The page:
And, more importantly, it was the truth.

It was who I am.

I am a storyteller.

I have to be in the place where the stories get told to tell the stories to the most people. I HAD to leave.

I would die if I didn't go.

Ironically enough, the day I left for California, my brother volunteered to come with me to help me move in. We rode a train from D.C. to L.A. for four days and sat on the floor of my empty apartment watching Jerry Springer on his Sony Watchman for a week.

My brother is, also, not a stupid person. He's been planning this for years. His whole life has been pointing to this moment. He's constructed things in such a way that, not only is his Army pay a significant, tax-free raise over his regular salary, but, because he has such a ridiculous amount of vacation time saved, he'll actually still be on the payroll for the first 2-3 months that he's on active duty. Debts will be paid. Tuition will be paid. His job will still be here.

I am a storyteller.

My brother's a soldier.

This is who he is. He'd die if he didn't go.

It's the truth.

Yesterday, my family had a bon voyage party for him. And, unfortunately, because it all happened so fast, I couldn't be there. We finally tracked each other down by phone while my girlfriend & I were in the local esoteric bookshop.

I asked him how he felt, and he paraphrased Steve Buscemi from Armageddon:
"I'm feeling a mixture of excitement and terror, and I'm not sure which one I feel more."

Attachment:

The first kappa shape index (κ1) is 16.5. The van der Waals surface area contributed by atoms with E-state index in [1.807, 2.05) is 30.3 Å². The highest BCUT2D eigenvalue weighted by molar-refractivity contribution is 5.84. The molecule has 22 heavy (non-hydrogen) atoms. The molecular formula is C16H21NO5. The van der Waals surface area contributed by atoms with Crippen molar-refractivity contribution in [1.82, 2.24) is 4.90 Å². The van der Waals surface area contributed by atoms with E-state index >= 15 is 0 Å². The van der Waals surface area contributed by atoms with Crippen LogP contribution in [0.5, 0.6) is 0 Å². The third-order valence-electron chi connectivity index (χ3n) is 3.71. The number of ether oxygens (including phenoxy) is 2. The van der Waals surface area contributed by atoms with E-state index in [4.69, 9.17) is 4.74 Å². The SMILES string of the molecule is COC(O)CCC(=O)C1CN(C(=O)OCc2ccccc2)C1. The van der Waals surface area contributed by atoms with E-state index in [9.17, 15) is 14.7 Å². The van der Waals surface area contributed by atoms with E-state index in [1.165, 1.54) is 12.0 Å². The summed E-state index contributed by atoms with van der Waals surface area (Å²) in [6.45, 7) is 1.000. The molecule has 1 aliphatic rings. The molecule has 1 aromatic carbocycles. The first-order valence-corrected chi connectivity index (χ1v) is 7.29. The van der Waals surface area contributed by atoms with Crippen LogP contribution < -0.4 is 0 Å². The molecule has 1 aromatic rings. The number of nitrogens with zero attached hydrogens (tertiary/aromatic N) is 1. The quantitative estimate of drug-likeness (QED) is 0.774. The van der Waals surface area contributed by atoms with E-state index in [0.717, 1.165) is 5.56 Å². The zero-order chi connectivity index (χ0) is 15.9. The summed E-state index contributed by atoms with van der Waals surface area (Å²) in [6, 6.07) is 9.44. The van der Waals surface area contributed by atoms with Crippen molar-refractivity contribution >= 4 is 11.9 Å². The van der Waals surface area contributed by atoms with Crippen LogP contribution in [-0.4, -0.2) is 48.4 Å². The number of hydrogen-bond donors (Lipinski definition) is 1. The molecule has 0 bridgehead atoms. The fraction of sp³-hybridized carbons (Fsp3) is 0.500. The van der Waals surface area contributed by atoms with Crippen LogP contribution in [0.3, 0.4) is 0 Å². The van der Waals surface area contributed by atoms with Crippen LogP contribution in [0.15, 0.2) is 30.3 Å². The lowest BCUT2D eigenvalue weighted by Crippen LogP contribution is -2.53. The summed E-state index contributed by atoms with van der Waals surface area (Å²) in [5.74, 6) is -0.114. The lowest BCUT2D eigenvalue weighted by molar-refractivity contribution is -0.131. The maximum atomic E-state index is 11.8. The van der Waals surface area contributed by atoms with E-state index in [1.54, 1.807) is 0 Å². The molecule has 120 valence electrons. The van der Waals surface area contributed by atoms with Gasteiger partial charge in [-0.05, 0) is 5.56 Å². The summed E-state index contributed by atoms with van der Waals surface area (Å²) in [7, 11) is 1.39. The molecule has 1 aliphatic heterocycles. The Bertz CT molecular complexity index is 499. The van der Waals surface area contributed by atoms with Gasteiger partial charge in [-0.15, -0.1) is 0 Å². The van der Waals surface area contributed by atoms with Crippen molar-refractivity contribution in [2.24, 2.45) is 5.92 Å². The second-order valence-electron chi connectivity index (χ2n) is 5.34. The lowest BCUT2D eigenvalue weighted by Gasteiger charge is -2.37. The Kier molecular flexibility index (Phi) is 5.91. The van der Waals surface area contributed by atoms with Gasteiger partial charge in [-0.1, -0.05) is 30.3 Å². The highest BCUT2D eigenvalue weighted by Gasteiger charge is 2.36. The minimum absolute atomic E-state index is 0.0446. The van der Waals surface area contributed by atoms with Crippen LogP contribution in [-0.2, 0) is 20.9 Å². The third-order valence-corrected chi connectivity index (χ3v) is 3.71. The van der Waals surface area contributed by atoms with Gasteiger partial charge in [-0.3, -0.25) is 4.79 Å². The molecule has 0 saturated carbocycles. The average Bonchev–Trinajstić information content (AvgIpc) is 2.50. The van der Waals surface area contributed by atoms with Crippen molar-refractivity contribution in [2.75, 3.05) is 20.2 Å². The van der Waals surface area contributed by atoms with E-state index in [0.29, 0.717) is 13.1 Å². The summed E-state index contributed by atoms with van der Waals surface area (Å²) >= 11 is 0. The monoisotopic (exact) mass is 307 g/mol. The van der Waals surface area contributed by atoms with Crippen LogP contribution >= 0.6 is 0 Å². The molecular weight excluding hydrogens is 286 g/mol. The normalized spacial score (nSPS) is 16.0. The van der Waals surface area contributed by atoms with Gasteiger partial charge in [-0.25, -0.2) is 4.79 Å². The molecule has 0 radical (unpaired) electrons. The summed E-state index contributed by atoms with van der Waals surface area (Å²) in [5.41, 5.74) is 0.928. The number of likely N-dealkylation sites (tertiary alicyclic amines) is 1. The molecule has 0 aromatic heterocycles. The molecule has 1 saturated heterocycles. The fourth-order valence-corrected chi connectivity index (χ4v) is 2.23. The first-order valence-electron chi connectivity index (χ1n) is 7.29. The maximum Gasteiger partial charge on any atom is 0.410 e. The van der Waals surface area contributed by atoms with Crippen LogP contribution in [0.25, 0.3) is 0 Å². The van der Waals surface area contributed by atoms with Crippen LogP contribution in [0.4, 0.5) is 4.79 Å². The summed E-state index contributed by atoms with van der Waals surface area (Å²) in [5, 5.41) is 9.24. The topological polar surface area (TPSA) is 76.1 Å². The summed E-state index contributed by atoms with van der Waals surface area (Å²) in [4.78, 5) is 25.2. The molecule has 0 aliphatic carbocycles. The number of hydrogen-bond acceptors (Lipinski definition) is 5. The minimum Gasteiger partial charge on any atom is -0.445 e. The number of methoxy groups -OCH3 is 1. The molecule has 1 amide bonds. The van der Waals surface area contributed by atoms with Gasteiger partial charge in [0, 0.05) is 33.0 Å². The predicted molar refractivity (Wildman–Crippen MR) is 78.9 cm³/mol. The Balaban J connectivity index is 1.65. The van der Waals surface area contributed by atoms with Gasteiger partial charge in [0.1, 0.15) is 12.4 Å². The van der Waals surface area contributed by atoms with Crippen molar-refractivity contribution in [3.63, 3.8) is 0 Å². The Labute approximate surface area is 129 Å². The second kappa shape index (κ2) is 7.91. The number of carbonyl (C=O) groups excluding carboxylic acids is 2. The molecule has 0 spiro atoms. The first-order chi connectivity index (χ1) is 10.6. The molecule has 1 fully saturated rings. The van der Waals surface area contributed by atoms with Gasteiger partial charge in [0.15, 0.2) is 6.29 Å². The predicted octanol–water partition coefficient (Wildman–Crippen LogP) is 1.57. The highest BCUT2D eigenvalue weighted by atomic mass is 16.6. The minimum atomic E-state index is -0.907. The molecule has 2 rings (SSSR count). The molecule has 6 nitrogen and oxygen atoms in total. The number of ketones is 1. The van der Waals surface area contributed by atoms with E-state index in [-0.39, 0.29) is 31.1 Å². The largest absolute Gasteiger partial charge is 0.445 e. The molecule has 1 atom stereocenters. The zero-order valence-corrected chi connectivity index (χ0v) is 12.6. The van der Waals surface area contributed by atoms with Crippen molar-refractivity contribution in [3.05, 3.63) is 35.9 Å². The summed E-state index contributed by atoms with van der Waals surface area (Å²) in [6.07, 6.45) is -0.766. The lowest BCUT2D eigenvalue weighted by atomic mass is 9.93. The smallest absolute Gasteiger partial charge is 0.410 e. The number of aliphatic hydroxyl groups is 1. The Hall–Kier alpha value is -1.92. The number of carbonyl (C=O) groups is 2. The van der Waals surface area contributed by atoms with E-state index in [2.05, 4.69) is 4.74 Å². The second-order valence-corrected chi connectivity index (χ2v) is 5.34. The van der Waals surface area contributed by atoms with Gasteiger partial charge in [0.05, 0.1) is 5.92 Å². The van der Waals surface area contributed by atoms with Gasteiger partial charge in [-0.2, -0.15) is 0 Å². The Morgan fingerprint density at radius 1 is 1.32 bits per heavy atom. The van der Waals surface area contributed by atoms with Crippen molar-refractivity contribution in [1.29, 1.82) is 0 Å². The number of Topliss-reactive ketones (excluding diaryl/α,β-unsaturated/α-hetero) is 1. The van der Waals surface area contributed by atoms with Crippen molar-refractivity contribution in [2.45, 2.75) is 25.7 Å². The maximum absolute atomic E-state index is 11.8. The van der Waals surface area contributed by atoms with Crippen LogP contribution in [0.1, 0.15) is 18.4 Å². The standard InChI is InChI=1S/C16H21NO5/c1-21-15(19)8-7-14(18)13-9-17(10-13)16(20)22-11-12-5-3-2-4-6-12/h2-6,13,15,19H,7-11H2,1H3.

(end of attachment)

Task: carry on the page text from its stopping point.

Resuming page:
He told me he'd be e-mailing me instructions in case something "unfortunate" happens, because he trusts me to be more clear-headed than Mom or Dad in that instance. I told him I knew he'd make us proud. And, since he was using my cousin's phone and didn't want to use up his minutes, we said our good-byes.

And I had to call his house and leave him a message to tell him that I loved him.

We don't really say those sort of things face-to-face. Even by phone.

And I went back into the bookstore, found my girlfriend, and cried.

I felt like I'd just said "good bye", I mean, REALLY good-bye, to my brother.

And my girlfriend asked me if that's what I wanted.

Of course not! What the Hell kind of question is that?!?

And then she reminded me that we always have a choice. Even on how we feel.

Is there any wonder that I absolutely love this woman?

So, instead, I choose to see him safe, sound, living the life he was destined for, and being transformed by it.

And I see me giving him the biggest hug he's ever had when he steps back onto American soil, all smiles and all in one piece.

But, to make a long story short, I cried.

I guess that's why I'm a storyteller.

Please keep my favorite Army Captain in your prayers. And see him home, safe and sound.

Thanks.